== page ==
# Enigmatic Code

Programming Enigma Puzzles

From New Scientist #2916, 11th May 2013 [link]

In the 4×4 grid shown, you must place all the unused arrow cards on the unshaded squares of the grid, such that by moving from card to card the number of squares in the direction shown on each, you complete a circuit visiting all 12 unshaded squares.

What are the numbers on the cards, from left to right, in the bottom row?

[enigma1748]

### 11 responses to “Enigma 1748: Quo Vadis?”

1. Jim Randell 8 May 2013 at 8:18 pm

Here’s a recursive solution in Python. It runs in 43ms.

```from enigma import irange, printf

# we represent the cells by (<row>, <column>) pairs

# empty grid
g = dict((d, None) for d in ((0, 0), (0, 1), (0, 2), (0, 3),
(1, 1), (1, 3),
(2, 0), (2, 3),
(3, 0), (3, 1), (3, 2), (3, 3)))

# placed cards
g[(0, 0)] = (0, 3)
g[(0, 3)] = (0, -1)

# unplaced cards
cards = set(((1, 0), (2, 0), (3, 0), (0, 1), (0, 2),
(-1, 0), (-2, 0), (-3, 0), (0, -2), (0, -3)))

# represent the card at position p
def card(g, p):
if p not in g:
return 'XX'
c = g[p]
if c[0] == 0:
return str(abs(c[1])) + ('R' if c[1] > 0 else 'L')
else:
return str(abs(c[0])) + ('D' if c[0] > 0 else 'U')

# output a solution
def output(g):
for r in irange(0, 3):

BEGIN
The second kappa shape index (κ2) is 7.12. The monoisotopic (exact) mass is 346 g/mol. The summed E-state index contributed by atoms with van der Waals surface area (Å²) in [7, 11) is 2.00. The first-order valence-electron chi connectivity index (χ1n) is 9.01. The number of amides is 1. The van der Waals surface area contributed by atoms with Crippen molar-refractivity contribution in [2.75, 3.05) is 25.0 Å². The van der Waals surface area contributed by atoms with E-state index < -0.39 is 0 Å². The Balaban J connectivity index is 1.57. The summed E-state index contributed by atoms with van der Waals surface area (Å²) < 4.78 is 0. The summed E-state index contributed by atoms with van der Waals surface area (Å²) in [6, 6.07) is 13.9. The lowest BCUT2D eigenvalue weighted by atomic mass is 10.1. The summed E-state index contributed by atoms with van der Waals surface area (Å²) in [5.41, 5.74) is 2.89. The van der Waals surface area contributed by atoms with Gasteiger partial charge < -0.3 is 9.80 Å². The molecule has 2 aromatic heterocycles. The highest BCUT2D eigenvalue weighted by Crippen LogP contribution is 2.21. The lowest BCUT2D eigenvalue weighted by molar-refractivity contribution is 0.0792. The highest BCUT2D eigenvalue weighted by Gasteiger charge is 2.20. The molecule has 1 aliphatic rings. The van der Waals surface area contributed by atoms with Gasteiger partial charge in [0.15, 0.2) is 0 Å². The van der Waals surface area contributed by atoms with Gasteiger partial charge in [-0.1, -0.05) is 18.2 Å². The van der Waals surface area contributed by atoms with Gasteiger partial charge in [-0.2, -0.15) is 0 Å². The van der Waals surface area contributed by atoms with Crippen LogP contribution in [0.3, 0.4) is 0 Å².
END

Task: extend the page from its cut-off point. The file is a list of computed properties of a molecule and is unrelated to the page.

print(''.join('[' + card(g, (r, c)) + ']' for c in irange(0, 3)))
print('')

# return an updated dictionary
d = d.copy()
d[k] = v
return d

# g - current grid
# p - current position in grid
# t - target position
# cards - remaining cards
def solve(g, p, t, cards):
# are there any cards left to place?
if len(cards) == 0:
# have we reached the target
if p == t: output(g)
return
# otherwise try placing a card
for c in cards:
# where does it point?
n = (p[0] + c[0], p[1] + c[1])
# if it's not the last card it should point to an empty square
if n in g and (len(cards) == 1 or g[n] is None):
# solve for the remaining cards
solve(add(g, p, c), n, t, cards.difference((c,)))

# (0, 0) -> (0, 3) -> (0, 2) so solve for (0, 2) -> ... -> (0, 0)
solve(g, (0, 2), (0, 0), cards)
```

Solution: The numbers on the cards on the bottom row are 1, 3, 2, 1.

2. Brian Gladman 8 May 2013 at 11:47 pm

Here is my version, which is also recursive:

```# Each cell in the 4 by 4 array is represented by two characters
# in a 32 character string,  starting at the top left and ending
# at the bottom right.   The first character in a cell gives the
# number of steps,  the second the direction (L, R, U, D), where
# empty cells contain '  ' and shaded cells contain 'SH'.

# the moves along the sequence as a function of a cell's contents
moves = {'1L':-2, '2L': -4, '3L': -6, '1R':2, '2R': 4, '3R': 6,
'1U':-8, '2U':-16, '3U':-24, '1D':8, '2D':16, '3D':24 }

# place the next arrow in the next empty, unshaded cell
def place(cells, arrows, crnt):

# find the next vacant cell after the current one
while True:
# the contents of the current cell
cell = cells[crnt:crnt+2]
# break if it is empty
if cell == '  ':
break
# otherwise move on to the next cell
crnt += moves[cell]

# try each remaining arrow in this empty cell
for p in range(0, len(arrows), 2):
# the arrow symbol
cell = arrows[p:p+2]
# the position of the next cell in the sequence
move = crnt + moves[cell]